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Former murder suspect Angel Villalona gets travel visa, will be in Giants’ camp

Feb 7, 2013, 9:07 PM EST

Angel Villalona AP

Once upon a time, Angel Villalona was a highly regarded first base prospect with the Giants. However, he hasn’t played in the United States since 2009 because of a murder charge in his native Dominican Republic. Nearly four years later, he’s going to get the opportunity to resume his career stateside.

According to Ben Badler of Baseball America, Villalona has received a travel visa and will be in big league camp with the Giants this spring. He is expected to join the team next week in Arizona.

Villalona spent three months in jail after being accused of killing a 25-year-old man in a nightclub in September of 2009, but the charges were eventually dismissed following a $139,000 settlement with the victim’s family. After dropping a breach of contract lawsuit against the Giants, Villalona was added back to the 40-man roster last offseason and protected from the Rule 5 Draft. However, because he failed to obtain a visa, he spent last season in the Dominican Summer League.

Putting Villalona’s legal problems aside, the odds are against him reestablishing himself as a prospect, as his stock was on the decline even before the arrest. The 22-year-old compiled a terrible 235/45 K/BB ratio over his first three seasons in pro ball and had issues with conditioning.

  1. sisqsage - Feb 7, 2013 at 9:27 PM

    Panda light…or maybe not so light.
    With his checkered backlground, he’ll fit right into the pro sports scene these days (PEDs, cash payments to make unpleasant things go away). He’ll be just one of the gang.

  2. paul621 - Feb 7, 2013 at 9:28 PM

    So bizarre that criminal charges can be dropped with a financial settlement.

    • garlicfriesandbaseball - Feb 8, 2013 at 2:09 AM

      In the case of white collar crime almost all of the cases are settled this way. They’ll reduce 12 felony counts to one little misdemeanor if they can get a settlement, which means they didn’t have much of a case to begin with. An individual can easily spend $300,000 and eventually has to end up with a misdemeanor and financial settlement because he runs out of money. The DA never runs out of money. That’s what’s bizarre.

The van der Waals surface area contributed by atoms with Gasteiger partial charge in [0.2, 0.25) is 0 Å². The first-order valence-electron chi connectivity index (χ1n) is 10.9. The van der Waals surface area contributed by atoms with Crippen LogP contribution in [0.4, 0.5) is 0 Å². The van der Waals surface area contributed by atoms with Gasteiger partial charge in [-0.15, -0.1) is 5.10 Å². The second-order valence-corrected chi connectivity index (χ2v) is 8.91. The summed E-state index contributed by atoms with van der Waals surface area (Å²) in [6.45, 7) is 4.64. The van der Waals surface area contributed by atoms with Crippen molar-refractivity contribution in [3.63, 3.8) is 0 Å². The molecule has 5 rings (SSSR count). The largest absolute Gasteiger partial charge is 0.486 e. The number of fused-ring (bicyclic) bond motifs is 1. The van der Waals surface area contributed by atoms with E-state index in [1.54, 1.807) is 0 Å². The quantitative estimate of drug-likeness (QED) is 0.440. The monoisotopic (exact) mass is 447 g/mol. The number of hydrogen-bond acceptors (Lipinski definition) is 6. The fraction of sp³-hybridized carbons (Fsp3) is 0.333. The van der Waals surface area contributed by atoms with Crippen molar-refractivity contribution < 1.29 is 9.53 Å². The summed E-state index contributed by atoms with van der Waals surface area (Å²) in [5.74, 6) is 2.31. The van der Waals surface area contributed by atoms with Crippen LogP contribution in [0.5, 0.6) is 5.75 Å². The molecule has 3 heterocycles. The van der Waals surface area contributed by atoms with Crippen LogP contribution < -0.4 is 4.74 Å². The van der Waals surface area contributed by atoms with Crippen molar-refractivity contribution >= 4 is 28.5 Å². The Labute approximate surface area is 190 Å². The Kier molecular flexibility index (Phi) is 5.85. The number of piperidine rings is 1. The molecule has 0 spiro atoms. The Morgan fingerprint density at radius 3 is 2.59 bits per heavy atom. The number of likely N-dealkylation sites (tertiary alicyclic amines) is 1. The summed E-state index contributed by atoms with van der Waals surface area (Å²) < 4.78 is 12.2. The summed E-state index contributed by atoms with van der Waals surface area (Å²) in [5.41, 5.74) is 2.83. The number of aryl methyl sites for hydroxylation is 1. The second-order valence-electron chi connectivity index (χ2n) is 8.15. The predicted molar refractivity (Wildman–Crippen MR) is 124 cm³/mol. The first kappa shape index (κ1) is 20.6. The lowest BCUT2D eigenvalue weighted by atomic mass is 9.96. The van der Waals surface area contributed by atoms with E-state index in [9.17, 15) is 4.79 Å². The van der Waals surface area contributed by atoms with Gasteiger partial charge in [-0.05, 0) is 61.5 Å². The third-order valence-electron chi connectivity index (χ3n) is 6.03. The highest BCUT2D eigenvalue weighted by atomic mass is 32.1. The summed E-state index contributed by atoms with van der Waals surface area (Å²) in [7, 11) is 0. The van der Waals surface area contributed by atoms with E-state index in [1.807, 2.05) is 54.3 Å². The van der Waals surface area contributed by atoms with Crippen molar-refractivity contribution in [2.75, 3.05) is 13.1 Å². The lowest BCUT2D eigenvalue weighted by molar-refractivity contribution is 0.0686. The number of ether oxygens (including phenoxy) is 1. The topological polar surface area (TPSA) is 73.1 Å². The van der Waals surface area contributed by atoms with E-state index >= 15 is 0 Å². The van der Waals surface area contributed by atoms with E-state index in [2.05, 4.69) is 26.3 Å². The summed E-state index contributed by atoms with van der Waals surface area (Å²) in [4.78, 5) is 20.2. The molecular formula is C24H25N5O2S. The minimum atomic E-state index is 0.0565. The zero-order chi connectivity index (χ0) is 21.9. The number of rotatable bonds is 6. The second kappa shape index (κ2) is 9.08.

• garlicfriesandbaseball - Feb 9, 2013 at 1:58 AM

        To Zacksdad: “You should not be able to buy yourself out of a murder charge.” That’s a bizarre statement since it’s only a “CHARGE” and in America you’re supposed to be innocent until proven guilty. The fact is you have to pay a fortune to defend yourself otherwise the District Attorney automatically wins. What if it was a set-up? Let’s face it ~ the average person doesn’t have that kind of money sitting in his cookie jar so he goes to jail.

    • fanofevilempire - Feb 8, 2013 at 7:04 AM

      not criminal charges, it was a murder charge

      • tuberippin - Feb 8, 2013 at 7:18 AM

        Murder isn’t a criminal act?

      • zacksdad - Feb 8, 2013 at 12:46 PM

        I think he meant this is not white collar crime. You should not be able to “buy” yourself out of a murder charge, heck 139k is pretty cheap.

    • slickdemetrius - Feb 8, 2013 at 10:07 AM

      If the glove don’t fit, you must acquit.

    • tcostant - Feb 8, 2013 at 10:23 AM

      Maybe once the financial settlement was made, the witness needed to convict suddenly didn’t want to testify?

    • badintent - Feb 8, 2013 at 3:25 PM

      This is America $$$$.See Ray Lewis, Delonte Stallworth,Robert blake, Robert Wagner etc.